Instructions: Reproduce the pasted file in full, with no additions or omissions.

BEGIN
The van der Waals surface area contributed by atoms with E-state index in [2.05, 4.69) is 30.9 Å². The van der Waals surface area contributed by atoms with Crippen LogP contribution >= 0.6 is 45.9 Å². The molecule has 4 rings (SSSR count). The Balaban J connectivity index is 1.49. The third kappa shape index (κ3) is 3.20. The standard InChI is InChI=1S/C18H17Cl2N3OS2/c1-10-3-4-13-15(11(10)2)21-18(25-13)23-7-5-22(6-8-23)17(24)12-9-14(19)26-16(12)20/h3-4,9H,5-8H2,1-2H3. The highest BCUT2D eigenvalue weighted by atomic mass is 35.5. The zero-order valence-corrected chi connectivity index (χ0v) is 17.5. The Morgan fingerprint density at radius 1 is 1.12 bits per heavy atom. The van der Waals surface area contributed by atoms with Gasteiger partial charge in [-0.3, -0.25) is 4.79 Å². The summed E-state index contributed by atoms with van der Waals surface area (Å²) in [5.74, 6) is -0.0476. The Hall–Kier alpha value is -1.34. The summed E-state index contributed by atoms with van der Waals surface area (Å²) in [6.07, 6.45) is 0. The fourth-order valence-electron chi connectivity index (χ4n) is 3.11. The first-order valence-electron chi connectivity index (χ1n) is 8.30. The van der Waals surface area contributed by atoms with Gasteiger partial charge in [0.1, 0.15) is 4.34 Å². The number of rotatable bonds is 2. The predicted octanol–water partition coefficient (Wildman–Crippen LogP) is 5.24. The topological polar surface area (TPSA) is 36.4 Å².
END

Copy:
The van der Waals surface area contributed by atoms with E-state index in [2.05, 4.69) is 30.9 Å². The van der Waals surface area contributed by atoms with Crippen LogP contribution >= 0.6 is 45.9 Å². The molecule has 4 rings (SSSR count). The Balaban J connectivity index is 1.49. The third kappa shape index (κ3) is 3.20. The standard InChI is InChI=1S/C18H17Cl2N3OS2/c1-10-3-4-13-15(11(10)2)21-18(25-13)23-7-5-22(6-8-23)17(24)12-9-14(19)26-16(12)20/h3-4,9H,5-8H2,1-2H3. The highest BCUT2D eigenvalue weighted by atomic mass is 35.5. The zero-order valence-corrected chi connectivity index (χ0v) is 17.5. The Morgan fingerprint density at radius 1 is 1.12 bits per heavy atom. The van der Waals surface area contributed by atoms with Gasteiger partial charge in [-0.3, -0.25) is 4.79 Å². The summed E-state index contributed by atoms with van der Waals surface area (Å²) in [5.74, 6) is -0.0476. The Hall–Kier alpha value is -1.34. The summed E-state index contributed by atoms with van der Waals surface area (Å²) in [6.07, 6.45) is 0. The fourth-order valence-electron chi connectivity index (χ4n) is 3.11. The first-order valence-electron chi connectivity index (χ1n) is 8.30. The van der Waals surface area contributed by atoms with Gasteiger partial charge in [0.1, 0.15) is 4.34 Å². The number of rotatable bonds is 2. The predicted octanol–water partition coefficient (Wildman–Crippen LogP) is 5.24. The topological polar surface area (TPSA) is 36.4 Å².